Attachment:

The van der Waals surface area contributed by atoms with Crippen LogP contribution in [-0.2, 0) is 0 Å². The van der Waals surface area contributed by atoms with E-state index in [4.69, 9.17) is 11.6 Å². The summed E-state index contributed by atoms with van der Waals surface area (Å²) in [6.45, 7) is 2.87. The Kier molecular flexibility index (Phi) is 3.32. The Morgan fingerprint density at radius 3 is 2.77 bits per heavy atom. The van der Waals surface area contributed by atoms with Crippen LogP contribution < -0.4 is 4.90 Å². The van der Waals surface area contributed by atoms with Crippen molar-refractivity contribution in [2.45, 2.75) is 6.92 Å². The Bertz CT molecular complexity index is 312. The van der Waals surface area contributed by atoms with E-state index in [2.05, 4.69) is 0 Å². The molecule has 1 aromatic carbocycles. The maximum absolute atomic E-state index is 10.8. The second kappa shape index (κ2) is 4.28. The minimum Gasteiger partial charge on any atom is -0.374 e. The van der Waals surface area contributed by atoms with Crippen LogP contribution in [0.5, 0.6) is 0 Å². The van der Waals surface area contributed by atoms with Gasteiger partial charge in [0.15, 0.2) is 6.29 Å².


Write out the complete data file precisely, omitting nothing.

The van der Waals surface area contributed by atoms with Crippen LogP contribution in [-0.2, 0) is 0 Å². The van der Waals surface area contributed by atoms with E-state index in [4.69, 9.17) is 11.6 Å². The summed E-state index contributed by atoms with van der Waals surface area (Å²) in [6.45, 7) is 2.87. The Kier molecular flexibility index (Phi) is 3.32. The Morgan fingerprint density at radius 3 is 2.77 bits per heavy atom. The van der Waals surface area contributed by atoms with Crippen LogP contribution < -0.4 is 4.90 Å². The van der Waals surface area contributed by atoms with Crippen molar-refractivity contribution in [2.45, 2.75) is 6.92 Å². The Bertz CT molecular complexity index is 312. The van der Waals surface area contributed by atoms with E-state index in [2.05, 4.69) is 0 Å². The molecule has 1 aromatic carbocycles. The maximum absolute atomic E-state index is 10.8. The second kappa shape index (κ2) is 4.28. The minimum Gasteiger partial charge on any atom is -0.374 e. The van der Waals surface area contributed by atoms with Crippen LogP contribution in [0.5, 0.6) is 0 Å². The van der Waals surface area contributed by atoms with Gasteiger partial charge in [0.15, 0.2) is 6.29 Å².